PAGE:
Nebraska public television pioneer Dr. Ron Hull of Lincoln relayed the advice that he’s gleaned from several notable Nebraskans as he served as commencement speaker for those receiving bachelor degrees at Chadron State College on Friday, Dec. 14.
Hull, who has been involved with the Mari Sandoz Heritage Society since its inception and was instrumental in the development of the Mari Sandoz High Plains Heritage Center on the CSC campus, spoke immediately following his acceptance of the CSC Honorary Doctor of Humane Letters degree. He was chosen for the honor for his outstanding service to CSC and greater society.
Hull was the ETV program manager from 1955-1982 and continues to serve as senior adviser to Nebraska Educational Telecommunications and professor emeritus of Broadcasting for the University of Nebraska at Lincoln.
“I’ve discovered that the most important aspect of our lives is the relationships that we have with each other,” he said during the 21-minute speech to the 114 graduates. “Nothing passes that. When I was in college, I remember some cynics would say, ‘Ah, you won’t get ahead. It depends on who you know.’ It’s true. It depends on who you know, but you make those connections yourself.”
Hull recalled stories of both Mari, the acclaimed author from northwest Nebraska, and her sister, Flora. He had developed a relationship with the family after producing 18 hours of television interviews with Mari.
Hull recounted advice from Flora, who joined Hull in speaking to CSC graduates in May 1975. She received the CSC Distinguished Award that year and Hull served as the commencement speaker. Hull described Flora as a “no nonsense person,” and said her presentation to the graduates was one of the best speeches he’s ever heard.
“She looked those graduates right straight in the face and said ‘Hitch your wagon to your star. Get in harness and pull your own load. There is lots of work to be done. Thank you.’”
Hull also encouraged graduates to emulate the work ethic of Mari. He described Mari as a “High Plains person” and said she worked harder than almost anyone else from he’s met during his profession.
He recalled Mari telling him that her most satisfying book was “Crazy Horse: The Strange Man of the Oglalas.” She told him that her first version of the book contained a great story, but was told from a “white man” perspective and lacked effectiveness. She proceeded to rewrite the entire book to give it an Indian voice.
“She gave 100 percent of herself, her energy and her talents to tell the stories to tell the people of the High Plains country,” he said. “The traits Mari Sandoz had are your traits, too – hard work, give it your best shot. We’re western people. I’m from Rapid City. You’ve got it already because you’re High Plains people.”
Hull also spoke about John Neihardt, the Nebraska poet laureate who died in 1973. A lot of guidance can be taken in Neihardt’s book, “Black Elk Speaks,” Hull said, noting that it has a wealth of information about “how to live our lives.”
Hull relayed a story Neihardt told him about his exchange with a troubled student during the author’s teaching days at the University of Missouri. It was the era of the Vietnam Conflict and Hull said the student was distressed by the state of the world.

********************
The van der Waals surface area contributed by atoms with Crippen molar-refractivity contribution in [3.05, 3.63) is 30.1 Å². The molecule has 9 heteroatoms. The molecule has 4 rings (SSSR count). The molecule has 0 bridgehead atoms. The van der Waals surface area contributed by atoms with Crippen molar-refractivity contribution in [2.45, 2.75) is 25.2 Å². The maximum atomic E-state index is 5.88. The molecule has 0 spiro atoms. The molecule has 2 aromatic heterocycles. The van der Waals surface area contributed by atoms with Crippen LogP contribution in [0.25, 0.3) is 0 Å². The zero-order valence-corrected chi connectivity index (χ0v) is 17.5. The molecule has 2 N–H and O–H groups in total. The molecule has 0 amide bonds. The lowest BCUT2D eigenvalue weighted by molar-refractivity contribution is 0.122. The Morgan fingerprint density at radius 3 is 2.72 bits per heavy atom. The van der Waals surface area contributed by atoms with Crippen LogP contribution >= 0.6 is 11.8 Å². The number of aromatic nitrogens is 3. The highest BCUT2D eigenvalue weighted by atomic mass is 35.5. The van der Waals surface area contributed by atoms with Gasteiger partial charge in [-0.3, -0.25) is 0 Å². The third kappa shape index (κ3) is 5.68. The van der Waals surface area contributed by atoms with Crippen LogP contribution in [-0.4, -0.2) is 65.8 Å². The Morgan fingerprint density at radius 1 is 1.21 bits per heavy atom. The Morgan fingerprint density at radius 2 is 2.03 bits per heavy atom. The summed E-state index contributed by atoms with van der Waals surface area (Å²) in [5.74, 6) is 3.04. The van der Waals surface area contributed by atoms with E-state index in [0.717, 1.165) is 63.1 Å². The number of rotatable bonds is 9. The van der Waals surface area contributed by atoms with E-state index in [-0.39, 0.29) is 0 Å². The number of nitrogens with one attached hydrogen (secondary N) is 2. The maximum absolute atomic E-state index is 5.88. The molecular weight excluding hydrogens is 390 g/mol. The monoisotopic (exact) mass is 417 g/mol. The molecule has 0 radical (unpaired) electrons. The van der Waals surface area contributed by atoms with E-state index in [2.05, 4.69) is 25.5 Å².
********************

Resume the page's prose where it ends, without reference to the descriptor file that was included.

“Neihardt said, ‘You know you’re right. We could take 24 hours and talk about how terrible things are in this country -- in our lives. Everywhere you look you will find something that is not good.’ But, he said, ‘If we’re going to do that, let’s take 24 hours and let’s talk about the things around you that are good and wonderful,’” Hull said.
Following that advice, Hull encouraged the students to find their happiness.
“You choose the life you want to have. If you have the life you want, believe me, that’s the first step to happiness.”
Hull also told of his experiences during the Vietnam era. In 1966 he signed on to help establish a television network in Vietnam to assist in President Lyndon Johnson’s efforts to “win the hearts and minds of the country.” Hull gave credit to his wife for supporting his involvement, even though it meant she would have to care for their four small children without his help until he returned.
He noted that many Vietnamese families had fled the war-torn countryside to live in the comparatively safe cities. It was common to see families living under culverts, in boxes and under eves, he said.
Although advised not to give the native Vietnamese money, he said he became compelled to give $20 to the mother of four children who was living on the streets. Later, while walking the street, he noticed that she had used the money to have her hair done. Around her, he said, were her children with pride in their eyes.
“Those smiles told me that was the best investment of 20 bucks I had ever made in my whole life,” he said.
He encouraged the graduates to use their educations to “get out in the world and do things for other people.”
“I promise that it comes back to you 12-fold all the time,” he said. “That’s how the world works.”
Hull told about broadcasting a television show to the Vietnamese from a large aircraft equipped with an antenna. The “flying studio” was the source of two-hour broadcasts 10,000 feet above Saigon, a temporary solution as the television network was being constructed below.
Hull said he hopes that the Vietnamese were inspired by the broadcasts of history and arts, much like the college graduates have been inspired by the faculty who have helped them along the way.
“I kept thinking, can we inspire some of those little kids to maybe dream and have their own dream?” he said. “You never know. You do your best. You don’t know where you’ll plant a seed.”
—Justin Haag, CSC Information Services